Commit Overflow

Avatar for Matthew StanciuMatthew StanciuAvatar for Mikail KhanMikail Khan

Making things as a college student is hard when you're pulled in every direction by academic and social obligations. Breaks are a great time to do it—but getting started can be difficult.

Shortly after Purdue's winter break began, we proposed a challenge for the Purdue Hackers community: for the last 10 days of 2022, push to GitHub at least once every day and share an update in the #⛵️sail channel in our Discord. If they made it all 10 days, we'd give them stickers and a custom laser-cut badge that will never be made or distributed again.

Poster advertising Commit Overflow. A tree made out of 10 squares colored different shades of green with a star at the top. Below, "Commit Overflow", "Commit to GitHub and post an update in #sail every day.", "10 days, 12/21-12/31, 2022"

Of the 42 people who reacted to our announcement, 20 shared at least one update.

A series of messages on Discord in the #sail channel in which people are sharing updates on what they're working on during day 8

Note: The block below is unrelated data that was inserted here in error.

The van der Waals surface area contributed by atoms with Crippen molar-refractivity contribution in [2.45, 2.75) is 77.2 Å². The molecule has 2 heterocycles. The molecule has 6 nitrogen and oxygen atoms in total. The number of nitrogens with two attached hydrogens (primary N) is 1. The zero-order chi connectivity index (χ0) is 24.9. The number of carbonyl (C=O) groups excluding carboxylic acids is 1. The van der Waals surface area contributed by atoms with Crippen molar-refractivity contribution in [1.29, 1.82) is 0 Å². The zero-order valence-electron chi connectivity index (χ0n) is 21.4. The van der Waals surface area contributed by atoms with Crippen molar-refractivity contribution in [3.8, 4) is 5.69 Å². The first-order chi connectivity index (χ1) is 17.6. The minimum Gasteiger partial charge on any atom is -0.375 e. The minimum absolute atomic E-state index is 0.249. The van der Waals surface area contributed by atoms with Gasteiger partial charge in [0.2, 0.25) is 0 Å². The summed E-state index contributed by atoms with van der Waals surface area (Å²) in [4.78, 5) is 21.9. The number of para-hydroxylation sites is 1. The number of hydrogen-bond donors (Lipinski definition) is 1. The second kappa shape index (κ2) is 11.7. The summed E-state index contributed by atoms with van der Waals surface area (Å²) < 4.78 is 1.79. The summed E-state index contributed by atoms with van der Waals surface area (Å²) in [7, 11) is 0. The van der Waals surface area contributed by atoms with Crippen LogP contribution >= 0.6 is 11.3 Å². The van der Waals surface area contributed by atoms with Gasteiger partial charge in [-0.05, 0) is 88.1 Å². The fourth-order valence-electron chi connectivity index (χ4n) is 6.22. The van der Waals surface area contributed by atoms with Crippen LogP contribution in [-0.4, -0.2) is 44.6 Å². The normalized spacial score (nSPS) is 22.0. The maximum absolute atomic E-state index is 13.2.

Some participants worked on a single project for all 10 days, but others switched a few times throughout. There was a lot of variety! For example, a React app to help decide which Computer Science track to take (JavaScript), a graphics project implementing different types of fractals (Python), a simulation of how electrons and protons interact in molecules (Java), and an SSH app for reviewing movies (Go).

A message on Discord by user AkilTheta sharing an update about a React app called CS Track Optimizer

A message on Discord by user Tbolt sharing an update about & containing an image of a koch snowflake fractal that they implemented

A message on Discord by user Breathing Life sharing their intention to work on a program that simulates how electrons and protons interact in molecules

A message in Discord by user Cartic sharing an update and a GIF of their SSH app for reviewing movies

Of the 20 people who shared at least one update, 9 shared an update for all ten days.

We're proud of this turnout—Commit Overflow was announced two days before it began, and it generated more excitement, energy, and consistent activity in the community than any event we ran this Fall. It gave participants an excuse or motivation to code outside of school, learning something new or continuing an ongoing project. It's proof that a vibrant Purdue Hackers community is already here; we just need to cultivate it.

As always, there's room for improvement, especially since this was the first Commit Overflow we've run. In the future, we're hoping for more discussion and cross-pollination of ideas.